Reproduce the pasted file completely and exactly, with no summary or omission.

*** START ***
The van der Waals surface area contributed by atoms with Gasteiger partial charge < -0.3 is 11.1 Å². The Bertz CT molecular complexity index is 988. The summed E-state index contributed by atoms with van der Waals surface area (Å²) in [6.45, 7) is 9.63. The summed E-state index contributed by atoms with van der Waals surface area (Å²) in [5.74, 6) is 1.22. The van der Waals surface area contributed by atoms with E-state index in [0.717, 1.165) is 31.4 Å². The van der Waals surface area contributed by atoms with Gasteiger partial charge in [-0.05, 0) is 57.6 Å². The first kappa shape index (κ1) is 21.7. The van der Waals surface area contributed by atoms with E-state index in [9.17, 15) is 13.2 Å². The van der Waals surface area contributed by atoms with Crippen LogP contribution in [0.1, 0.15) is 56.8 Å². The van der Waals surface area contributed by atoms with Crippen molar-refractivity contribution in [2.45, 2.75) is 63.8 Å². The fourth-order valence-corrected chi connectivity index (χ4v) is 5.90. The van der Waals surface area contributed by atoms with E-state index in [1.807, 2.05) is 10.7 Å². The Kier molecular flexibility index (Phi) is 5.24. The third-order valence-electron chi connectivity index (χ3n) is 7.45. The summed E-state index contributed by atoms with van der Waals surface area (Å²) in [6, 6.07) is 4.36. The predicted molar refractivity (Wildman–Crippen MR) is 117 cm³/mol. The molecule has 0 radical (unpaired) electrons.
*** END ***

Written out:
The van der Waals surface area contributed by atoms with Gasteiger partial charge < -0.3 is 11.1 Å². The Bertz CT molecular complexity index is 988. The summed E-state index contributed by atoms with van der Waals surface area (Å²) in [6.45, 7) is 9.63. The summed E-state index contributed by atoms with van der Waals surface area (Å²) in [5.74, 6) is 1.22. The van der Waals surface area contributed by atoms with E-state index in [0.717, 1.165) is 31.4 Å². The van der Waals surface area contributed by atoms with Gasteiger partial charge in [-0.05, 0) is 57.6 Å². The first kappa shape index (κ1) is 21.7. The van der Waals surface area contributed by atoms with E-state index in [9.17, 15) is 13.2 Å². The van der Waals surface area contributed by atoms with Crippen LogP contribution in [0.1, 0.15) is 56.8 Å². The van der Waals surface area contributed by atoms with Crippen molar-refractivity contribution in [2.45, 2.75) is 63.8 Å². The fourth-order valence-corrected chi connectivity index (χ4v) is 5.90. The van der Waals surface area contributed by atoms with E-state index in [1.807, 2.05) is 10.7 Å². The Kier molecular flexibility index (Phi) is 5.24. The third-order valence-electron chi connectivity index (χ3n) is 7.45. The summed E-state index contributed by atoms with van der Waals surface area (Å²) in [6, 6.07) is 4.36. The predicted molar refractivity (Wildman–Crippen MR) is 117 cm³/mol. The molecule has 0 radical (unpaired) electrons.